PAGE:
Report: Former UCLA adviser alleges academic wrongdoing

Associated Press
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Sunday evening The Chronicle for Higher Education published an article in which former academic adviser at UCLA accused an assistant coach of requesting that he change a player’s grade in order to ensure that the player would remain eligible.

Will Collier, who left his position as the academic coordinator for men’s basketball in January, discussed this and many other issues that he found while working at the Pac-12 school. According to the story UCLA has vehemently denied the allegations, also noting that Collier made mistakes while on the job.

Current assistant coach Duane Broussard is named as the assistant who came up with the plan of getting the player’s grade changed, with Broussard denying the allegation according to The Chronicle.

Mr. Collier, 33, who had just completed his first year on the job, contacted Duane Broussard, an assistant coach and the team’s academic liaison. The player, Mr. Collier explained, had received a C-minus in a communications class but needed a B to participate in team activities. The assistant coach, according to Mr. Collier, proposed a plan: Approach the professor about changing the player’s grade.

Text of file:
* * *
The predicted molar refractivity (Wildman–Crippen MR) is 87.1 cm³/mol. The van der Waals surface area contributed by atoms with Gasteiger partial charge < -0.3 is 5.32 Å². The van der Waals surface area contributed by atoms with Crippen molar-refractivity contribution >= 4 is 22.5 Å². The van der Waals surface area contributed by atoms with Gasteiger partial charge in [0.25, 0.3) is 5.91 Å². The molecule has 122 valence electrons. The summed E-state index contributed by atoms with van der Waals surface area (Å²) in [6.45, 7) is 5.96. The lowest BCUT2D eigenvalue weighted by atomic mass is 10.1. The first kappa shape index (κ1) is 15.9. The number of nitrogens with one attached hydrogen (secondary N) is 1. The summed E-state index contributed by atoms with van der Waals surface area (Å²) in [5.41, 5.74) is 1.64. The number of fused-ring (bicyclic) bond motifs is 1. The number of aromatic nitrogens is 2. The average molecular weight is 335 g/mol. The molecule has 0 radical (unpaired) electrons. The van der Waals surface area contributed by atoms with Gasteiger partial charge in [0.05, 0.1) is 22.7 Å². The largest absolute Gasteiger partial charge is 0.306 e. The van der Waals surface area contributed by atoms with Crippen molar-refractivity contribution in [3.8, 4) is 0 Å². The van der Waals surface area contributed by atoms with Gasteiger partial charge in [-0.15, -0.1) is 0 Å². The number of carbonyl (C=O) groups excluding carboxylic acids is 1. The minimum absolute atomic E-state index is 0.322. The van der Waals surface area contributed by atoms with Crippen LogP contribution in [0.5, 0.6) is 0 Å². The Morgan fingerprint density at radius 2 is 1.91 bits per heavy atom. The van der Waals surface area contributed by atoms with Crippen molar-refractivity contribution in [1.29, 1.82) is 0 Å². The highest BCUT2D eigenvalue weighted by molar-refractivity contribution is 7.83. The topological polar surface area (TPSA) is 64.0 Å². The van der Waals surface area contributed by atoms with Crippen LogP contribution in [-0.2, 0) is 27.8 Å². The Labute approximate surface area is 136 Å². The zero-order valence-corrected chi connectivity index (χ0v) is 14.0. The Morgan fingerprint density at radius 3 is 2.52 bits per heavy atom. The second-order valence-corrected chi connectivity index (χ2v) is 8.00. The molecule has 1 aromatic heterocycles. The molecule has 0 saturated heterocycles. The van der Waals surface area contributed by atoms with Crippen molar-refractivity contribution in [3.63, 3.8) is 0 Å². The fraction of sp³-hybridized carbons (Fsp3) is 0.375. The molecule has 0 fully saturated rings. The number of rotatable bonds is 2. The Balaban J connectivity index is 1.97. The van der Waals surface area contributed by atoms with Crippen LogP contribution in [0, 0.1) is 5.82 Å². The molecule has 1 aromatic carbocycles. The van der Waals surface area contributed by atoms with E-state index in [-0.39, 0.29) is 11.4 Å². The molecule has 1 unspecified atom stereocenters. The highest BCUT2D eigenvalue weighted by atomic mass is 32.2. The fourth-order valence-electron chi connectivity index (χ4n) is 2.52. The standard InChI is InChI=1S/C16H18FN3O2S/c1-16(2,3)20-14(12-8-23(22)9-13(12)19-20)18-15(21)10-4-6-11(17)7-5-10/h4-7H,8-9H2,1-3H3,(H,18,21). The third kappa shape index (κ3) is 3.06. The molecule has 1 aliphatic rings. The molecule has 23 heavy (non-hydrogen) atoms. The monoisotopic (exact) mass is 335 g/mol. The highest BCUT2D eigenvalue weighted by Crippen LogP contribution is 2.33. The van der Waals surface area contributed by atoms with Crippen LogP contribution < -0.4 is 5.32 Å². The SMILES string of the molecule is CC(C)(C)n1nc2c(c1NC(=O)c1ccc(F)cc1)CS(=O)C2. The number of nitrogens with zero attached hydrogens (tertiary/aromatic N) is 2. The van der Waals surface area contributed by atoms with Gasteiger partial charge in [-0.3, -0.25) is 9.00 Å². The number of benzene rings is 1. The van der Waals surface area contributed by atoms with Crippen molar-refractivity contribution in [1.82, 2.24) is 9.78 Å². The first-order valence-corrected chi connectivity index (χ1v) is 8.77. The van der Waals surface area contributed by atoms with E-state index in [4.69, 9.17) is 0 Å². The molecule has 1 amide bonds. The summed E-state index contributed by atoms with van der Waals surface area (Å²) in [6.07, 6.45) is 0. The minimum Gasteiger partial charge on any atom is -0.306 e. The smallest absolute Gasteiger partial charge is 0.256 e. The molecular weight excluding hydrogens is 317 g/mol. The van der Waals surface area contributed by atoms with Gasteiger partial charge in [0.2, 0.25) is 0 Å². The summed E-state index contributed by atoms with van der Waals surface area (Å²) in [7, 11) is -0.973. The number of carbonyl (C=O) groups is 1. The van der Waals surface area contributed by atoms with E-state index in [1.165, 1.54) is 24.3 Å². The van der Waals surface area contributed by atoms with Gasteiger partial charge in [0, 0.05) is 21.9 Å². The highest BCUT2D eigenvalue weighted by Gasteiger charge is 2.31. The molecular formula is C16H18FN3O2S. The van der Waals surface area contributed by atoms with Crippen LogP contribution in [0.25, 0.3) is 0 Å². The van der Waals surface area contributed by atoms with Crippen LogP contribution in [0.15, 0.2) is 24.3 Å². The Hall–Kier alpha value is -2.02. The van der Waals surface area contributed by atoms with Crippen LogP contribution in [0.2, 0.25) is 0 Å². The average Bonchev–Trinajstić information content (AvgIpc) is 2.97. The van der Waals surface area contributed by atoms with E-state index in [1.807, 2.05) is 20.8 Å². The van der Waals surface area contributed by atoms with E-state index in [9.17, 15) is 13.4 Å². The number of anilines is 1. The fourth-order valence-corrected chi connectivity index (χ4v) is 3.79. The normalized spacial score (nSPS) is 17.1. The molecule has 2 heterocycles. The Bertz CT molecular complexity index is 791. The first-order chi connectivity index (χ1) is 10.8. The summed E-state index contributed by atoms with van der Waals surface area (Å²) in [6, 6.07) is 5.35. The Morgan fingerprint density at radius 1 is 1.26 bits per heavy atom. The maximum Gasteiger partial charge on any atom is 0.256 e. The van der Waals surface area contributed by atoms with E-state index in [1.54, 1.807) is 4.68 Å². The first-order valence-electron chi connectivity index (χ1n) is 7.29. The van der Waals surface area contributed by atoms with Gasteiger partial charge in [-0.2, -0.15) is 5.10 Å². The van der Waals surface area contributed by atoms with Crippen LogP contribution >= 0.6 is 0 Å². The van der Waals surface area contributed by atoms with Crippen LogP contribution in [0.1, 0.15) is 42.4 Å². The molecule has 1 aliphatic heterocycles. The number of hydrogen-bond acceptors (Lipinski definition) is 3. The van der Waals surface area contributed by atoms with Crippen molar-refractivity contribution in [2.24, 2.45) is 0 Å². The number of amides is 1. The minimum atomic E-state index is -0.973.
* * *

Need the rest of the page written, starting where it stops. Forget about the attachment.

That wasn’t the reaction Mr. Collier had expected, not at UCLA, whose storied tradition and reputation for high academic standards he had long revered. When he took the job here, he was aware that the university, like many others, admitted players with academic deficiencies. But he believed that, with the right motivation and support, he could help them succeed.

Collier kept records of his work while at UCLA according to The Chronicle, noting issues with player attendance in regards to both classes and academic advising sessions. But UCLA has denied any wrongdoing, and it remains to be seen if this is something the NCAA would consider looking into.

In recent months stories regarding possible academic wrongdoing have been written about the basketball programs at North Carolina (currently under NCAA investigation), Texas and SMU (recently punished by the NCAA).